December 22, 2009
“You’ll be fine dear, I bet nothing’s wrong!” my mother said in her usual, almost robotic, reassuring voice. She placed her arms over my shoulder and gave me an awkward hug as we walked up the hospitals steps. It was a charming place. The hospital was placed on a hill, high above a river; Overlooking the top of trees that danced in the early spring breeze. As we came to the top of the stairs, I noticed a garden spotted with yellow and white daisies placed in the middle of the open aired entrance. It was quite beautiful. Sweet smells of sweet red, yellow, white and purple drew a smile to my face. It gave me a sense of security and belonging. I needed that feeling. My nervous were going haywire. If only I hadn’t left my iPod. My music was one of the only things that made me feel good anymore. But of course, I just had to leave it on my desk back at home. I know I’ll regret it later today. I searched my mind for the lyrics to my favorite song and began to hum it silently.

As we walked into the building, I took into account the marvelous architecture that was going around me. This hospital must have cost billions! The building was mostly this off tone white with shining sliver here and there. It reminded me of the outside of the Disney Concert Hall that I visited when I was 12. The air around me was cool and smelled just like a hospital should. My mother led me over to an elevator. Yet she didn’t push the arrow button. Instead she hesitantly looked around me and her, then after a finial breath, she laid her eyes on me and forced a smile. I really had no idea what was wrong with her. She seemed so sad, possibly disturbed.

“Callie, I’ve got to go pick up a prescription down at the pharmacy. Your appointment is on the 3rd floor with Dr. uh, well, I can’t really pronounce her name, but here,” she unzipped her purse and dug around in her wallet till she found the appointment card. She handed it to me and patted my shoulder, “I’ll be up in a few,” she smiled then headed off toward a hallway leading off toward who knows where. I stood there confused, not really understanding were to go. I watched my mom going toward the hallway then turn right. I sighed and then pressed the sliver arrow button. As soon as I pushed it, it started to glow orange. I looked down at the card and noticed scribbling on the back in my mom’s handwriting, ‘bring Callie’s medical papers for the front desk’. She didn’t give them to me.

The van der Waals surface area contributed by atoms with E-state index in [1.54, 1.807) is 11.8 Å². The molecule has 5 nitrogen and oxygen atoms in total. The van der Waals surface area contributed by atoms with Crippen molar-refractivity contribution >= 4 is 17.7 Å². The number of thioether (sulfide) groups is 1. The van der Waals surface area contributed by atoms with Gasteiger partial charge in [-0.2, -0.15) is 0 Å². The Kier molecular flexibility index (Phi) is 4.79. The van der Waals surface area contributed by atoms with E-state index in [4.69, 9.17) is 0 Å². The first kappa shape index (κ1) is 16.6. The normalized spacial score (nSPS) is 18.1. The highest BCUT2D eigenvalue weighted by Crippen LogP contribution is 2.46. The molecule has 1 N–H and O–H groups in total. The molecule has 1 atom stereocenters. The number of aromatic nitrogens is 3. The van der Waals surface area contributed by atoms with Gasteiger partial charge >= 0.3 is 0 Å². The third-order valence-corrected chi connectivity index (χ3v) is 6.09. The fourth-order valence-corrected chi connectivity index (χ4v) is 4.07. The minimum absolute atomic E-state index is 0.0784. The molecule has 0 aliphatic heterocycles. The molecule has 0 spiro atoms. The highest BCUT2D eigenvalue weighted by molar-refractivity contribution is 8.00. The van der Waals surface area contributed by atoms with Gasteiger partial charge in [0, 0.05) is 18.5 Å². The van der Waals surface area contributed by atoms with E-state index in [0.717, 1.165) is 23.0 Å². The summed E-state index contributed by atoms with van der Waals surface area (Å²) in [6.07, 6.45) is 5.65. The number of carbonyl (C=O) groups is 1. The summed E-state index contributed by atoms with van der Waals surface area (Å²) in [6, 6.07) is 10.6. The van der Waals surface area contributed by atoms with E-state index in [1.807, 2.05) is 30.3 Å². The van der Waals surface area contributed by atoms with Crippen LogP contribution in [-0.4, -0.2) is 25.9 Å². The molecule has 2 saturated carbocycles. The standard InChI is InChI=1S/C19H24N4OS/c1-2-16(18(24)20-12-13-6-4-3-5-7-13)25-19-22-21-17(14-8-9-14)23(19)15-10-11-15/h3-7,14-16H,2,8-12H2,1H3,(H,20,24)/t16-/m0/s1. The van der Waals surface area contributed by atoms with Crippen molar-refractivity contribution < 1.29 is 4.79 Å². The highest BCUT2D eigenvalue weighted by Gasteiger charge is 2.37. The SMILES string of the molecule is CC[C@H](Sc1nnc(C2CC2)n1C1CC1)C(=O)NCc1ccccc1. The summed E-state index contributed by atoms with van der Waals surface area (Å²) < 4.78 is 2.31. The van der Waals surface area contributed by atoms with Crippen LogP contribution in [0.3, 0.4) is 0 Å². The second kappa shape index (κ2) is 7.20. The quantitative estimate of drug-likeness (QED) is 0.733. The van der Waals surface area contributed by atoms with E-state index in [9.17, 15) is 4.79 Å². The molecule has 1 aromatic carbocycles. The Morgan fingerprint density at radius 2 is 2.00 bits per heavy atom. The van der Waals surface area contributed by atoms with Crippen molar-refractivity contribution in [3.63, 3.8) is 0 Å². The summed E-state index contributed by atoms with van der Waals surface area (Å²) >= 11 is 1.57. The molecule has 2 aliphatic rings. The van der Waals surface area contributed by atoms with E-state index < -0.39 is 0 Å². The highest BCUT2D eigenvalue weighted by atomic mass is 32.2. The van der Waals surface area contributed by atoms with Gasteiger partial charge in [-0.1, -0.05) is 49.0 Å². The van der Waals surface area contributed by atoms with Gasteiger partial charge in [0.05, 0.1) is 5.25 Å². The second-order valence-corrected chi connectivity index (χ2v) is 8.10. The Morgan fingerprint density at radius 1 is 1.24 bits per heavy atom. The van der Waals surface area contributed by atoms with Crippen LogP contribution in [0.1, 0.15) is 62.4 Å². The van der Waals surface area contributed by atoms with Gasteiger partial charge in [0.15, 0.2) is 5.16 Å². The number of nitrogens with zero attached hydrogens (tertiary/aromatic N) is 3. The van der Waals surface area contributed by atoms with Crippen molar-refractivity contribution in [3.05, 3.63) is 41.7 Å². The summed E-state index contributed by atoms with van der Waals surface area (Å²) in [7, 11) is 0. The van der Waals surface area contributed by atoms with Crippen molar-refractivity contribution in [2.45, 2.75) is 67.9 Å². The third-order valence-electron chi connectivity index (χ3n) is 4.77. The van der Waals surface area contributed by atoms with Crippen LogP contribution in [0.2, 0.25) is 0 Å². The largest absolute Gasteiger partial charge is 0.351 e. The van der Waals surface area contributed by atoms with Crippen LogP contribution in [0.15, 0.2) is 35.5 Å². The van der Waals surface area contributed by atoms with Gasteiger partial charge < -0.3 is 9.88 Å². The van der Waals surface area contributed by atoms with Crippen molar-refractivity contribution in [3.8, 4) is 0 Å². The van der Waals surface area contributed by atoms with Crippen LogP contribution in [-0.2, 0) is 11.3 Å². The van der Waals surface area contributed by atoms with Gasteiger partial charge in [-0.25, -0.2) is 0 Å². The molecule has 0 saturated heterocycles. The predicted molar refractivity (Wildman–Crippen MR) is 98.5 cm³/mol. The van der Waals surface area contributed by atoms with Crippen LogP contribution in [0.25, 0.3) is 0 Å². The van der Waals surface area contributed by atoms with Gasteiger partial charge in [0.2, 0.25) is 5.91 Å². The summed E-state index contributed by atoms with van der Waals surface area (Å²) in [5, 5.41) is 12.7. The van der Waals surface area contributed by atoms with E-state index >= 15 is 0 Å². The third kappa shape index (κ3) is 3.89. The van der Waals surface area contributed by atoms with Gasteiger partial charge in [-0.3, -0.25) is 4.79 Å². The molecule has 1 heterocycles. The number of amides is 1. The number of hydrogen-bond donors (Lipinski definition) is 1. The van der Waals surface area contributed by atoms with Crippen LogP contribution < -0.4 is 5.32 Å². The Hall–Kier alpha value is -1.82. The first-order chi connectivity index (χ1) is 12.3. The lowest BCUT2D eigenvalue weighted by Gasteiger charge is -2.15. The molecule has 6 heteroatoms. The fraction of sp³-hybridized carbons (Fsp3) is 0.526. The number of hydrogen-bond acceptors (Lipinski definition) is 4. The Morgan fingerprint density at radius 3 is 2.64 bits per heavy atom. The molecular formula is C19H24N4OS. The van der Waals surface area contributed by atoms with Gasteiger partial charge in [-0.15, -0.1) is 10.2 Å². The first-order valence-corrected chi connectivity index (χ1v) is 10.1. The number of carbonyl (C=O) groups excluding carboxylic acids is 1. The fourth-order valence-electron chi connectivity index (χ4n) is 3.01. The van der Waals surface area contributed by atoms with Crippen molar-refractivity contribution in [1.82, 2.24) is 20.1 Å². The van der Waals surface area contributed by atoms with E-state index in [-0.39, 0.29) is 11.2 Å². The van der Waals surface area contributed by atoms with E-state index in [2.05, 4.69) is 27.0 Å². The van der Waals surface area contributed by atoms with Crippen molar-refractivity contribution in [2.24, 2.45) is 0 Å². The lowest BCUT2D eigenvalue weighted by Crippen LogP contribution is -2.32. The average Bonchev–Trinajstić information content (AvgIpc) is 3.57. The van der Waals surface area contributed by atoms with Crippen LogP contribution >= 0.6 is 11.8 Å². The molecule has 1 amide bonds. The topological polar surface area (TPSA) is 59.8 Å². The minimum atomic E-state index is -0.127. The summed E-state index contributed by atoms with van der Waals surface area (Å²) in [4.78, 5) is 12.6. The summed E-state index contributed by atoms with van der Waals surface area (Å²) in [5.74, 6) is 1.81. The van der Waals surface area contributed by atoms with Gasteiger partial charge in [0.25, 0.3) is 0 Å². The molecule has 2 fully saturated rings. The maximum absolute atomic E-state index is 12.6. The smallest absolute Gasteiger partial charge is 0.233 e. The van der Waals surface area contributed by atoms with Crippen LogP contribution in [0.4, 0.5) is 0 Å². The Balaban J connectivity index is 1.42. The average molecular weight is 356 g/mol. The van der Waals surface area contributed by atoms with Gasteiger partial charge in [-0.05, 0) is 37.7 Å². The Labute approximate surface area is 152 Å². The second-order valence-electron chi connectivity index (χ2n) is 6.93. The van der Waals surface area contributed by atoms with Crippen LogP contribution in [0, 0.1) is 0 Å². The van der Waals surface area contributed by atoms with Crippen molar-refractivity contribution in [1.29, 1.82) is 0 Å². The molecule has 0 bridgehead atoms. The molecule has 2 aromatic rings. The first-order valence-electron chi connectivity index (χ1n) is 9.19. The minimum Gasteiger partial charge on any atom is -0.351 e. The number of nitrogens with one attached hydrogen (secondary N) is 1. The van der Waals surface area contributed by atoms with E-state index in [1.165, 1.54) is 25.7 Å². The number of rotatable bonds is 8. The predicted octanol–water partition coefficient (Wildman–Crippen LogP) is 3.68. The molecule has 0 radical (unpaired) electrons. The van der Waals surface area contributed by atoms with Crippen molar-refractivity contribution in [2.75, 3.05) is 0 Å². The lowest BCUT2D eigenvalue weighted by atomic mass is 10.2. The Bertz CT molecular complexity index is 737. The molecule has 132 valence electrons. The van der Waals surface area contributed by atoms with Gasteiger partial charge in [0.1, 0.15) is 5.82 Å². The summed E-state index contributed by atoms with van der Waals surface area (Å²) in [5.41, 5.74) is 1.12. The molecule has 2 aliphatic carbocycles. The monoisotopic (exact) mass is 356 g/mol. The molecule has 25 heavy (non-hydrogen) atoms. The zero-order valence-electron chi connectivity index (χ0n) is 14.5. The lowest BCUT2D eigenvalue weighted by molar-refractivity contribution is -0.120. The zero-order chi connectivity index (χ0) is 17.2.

I decided to go get them from her. I headed toward the hallway she turned into and noticed a sliver sign hanging in the middle of the entrance way. It had two arrows pointing in opposite directions. To the left was the cafeteria and to the right was the chapel. The chapel? I felt light headed as those words repeated themselves in my head. Why would my mom go and pray? Does she really believe that something is wrong with me? But curiosity struck me. Dare I go and sneak on my mom in prayer? I hesitantly looked back at the elevator, which just opened and waited to be boarded, then down toward the chapel. Dare I?

Suddenly I feared that elevator. Suddenly I feared that small garden we pass by earlier. Suddenly I feared that I might actually die. But there was no knowing until I went to the 3rd floor to see the doctor. Maybe this was all a dream. Maybe I might have fallen asleep listening to another sad song….